September 20, 2019
Key Questions for Vaping Businesses
Given the exclusions in CGL and product liability policies, vaping businesses cannot simply assume that they have the necessary coverage.
As vaping becomes increasingly popular across the U.S., more businesses are manufacturing, distributing and selling vaping products, including ones containing or intended for use with CBD or THC. The proliferation of vaping products is likely to lead, before long, to an increase in vaping-related litigation.
As such, vaping-related businesses will want to make sure – before litigation ever occurs – that they have the right insurance in place to respond. Given the variety of terms, conditions and particularly exclusions in commercial general liability (CGL) and product liability insurance policies, businesses cannot simply assume that they have the necessary coverage.
In determining whether it has the needed coverage, a vaping-related business will want to take into account a number of considerations, including:
- Does its CGL insurance cover product-related claims, or it is necessary to obtain and maintain separate product liability insurance? Some CGL policies may specifically exclude coverage for “Products-Completed Operations.” As a result, such policies may not provide coverage if a consumer is injured by, for example, an exploding vape pen.
- Is its CGL or product liability insurance written on a claims-made basis, or does it provide occurrence-based coverage? Basically, a claims-made insurance policy provides coverage for a claim made during the policy period, whereas an occurrence-based policy provides coverage for an accident that happens during the policy period (no matter when the claim is ultimately made). Therefore, occurrence-based coverage is generally more valuable to the policyholder, especially when facing risk of long-tail-exposure claims (such as many toxic-tort claims). However, at least for cannabis-related companies, it may be difficult, if not impossible, to purchase an insurance policy covering product claims that is written on an occurrence basis.
- Does its CGL policy or its product liability policy specifically exclude coverage for vaping-related products or vaping-related injuries? There are different formulations of such exclusions being used by insurers today. For example, at least one insurer includes a complete exclusion for vaping equipment and components, which precludes coverage for “any claim arising out of the use, handling or ownership of vaporizing equipment or any part of the accessories attached or used with the vaporizing equipment including pens, cartridges, mouth pieces, batteries, chargers, coils and any miscellaneous products used with, or attached to, vaporizing equipment.” Another insurer only excludes coverage for claims “resulting from the use, sale or distribution of batteries manufactured by, or which are represented, marketed and/or sold as having been manufactured by” certain specified companies.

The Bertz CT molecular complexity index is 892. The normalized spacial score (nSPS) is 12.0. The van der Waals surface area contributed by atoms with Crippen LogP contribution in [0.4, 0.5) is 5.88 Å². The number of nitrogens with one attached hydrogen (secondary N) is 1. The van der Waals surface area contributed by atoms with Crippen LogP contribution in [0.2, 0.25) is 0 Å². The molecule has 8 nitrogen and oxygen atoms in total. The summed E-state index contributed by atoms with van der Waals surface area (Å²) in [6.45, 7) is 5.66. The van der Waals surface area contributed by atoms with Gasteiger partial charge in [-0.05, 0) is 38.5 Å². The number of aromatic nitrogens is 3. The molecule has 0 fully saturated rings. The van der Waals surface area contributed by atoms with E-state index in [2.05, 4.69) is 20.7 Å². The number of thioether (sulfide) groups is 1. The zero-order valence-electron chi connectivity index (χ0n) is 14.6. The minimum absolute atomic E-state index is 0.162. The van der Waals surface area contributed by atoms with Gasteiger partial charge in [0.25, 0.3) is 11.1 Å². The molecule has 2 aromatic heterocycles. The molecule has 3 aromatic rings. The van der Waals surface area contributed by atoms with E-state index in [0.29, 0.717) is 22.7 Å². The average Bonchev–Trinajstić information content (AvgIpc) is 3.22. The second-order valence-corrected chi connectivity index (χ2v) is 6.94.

- Do its CGL or product liability policies include other exclusions that may arguably defeat coverage for a vaping-related claim? Such exclusions may include, (i) a health hazard exclusion, (2) a marijuana/cannabis products exclusion and (iii) a carcinogen exclusion.
The insurance considerations only increase if the vaping products at issue include, or are intended for use with, THC (i.e., the chief psychoactive component in marijuana, which remains a Schedule I controlled substance in the U.S.) or even CBD. Because marijuana remains illegal in the U.S., there are still many insurance companies that will not write coverage for a cannabis-related business or agree to cover cannabis-related losses. There are also any number of insurance policy terms, conditions, or exclusions that arguably could defeat coverage for a THC/cannabis-vaping-related claim. As such, as companies that already have CGL or product liability insurance move into the THC vaping space, they should double-check with their insurer(s) and review their policy(ies) to make sure they still would have coverage for any claims arising out of THC vaping. They cannot just expect that the policies they historically have had will cover them in this new line of business.
Finally, CBD-related vaping products may raise many of the same concerns. Although the 2018 federal farm bill opened the door for the legal production and sale of hemp and hemp-derived CBD in the U.S., it did not amend the federal Food, Drug, and Cosmetic Act or otherwise legalize the sale of CBD for oral consumption. Accordingly, insurance policy provisions that require compliance with all applicable laws or exclude coverage for illegal acts or substances may arguably still bar coverage for CBD-vaping-related claims.
While many of these considerations will apply to many businesses in the vaping industry, each business is also likely to have its own unique insurance needs and issues, and each business should carefully review its specific coverages carefully.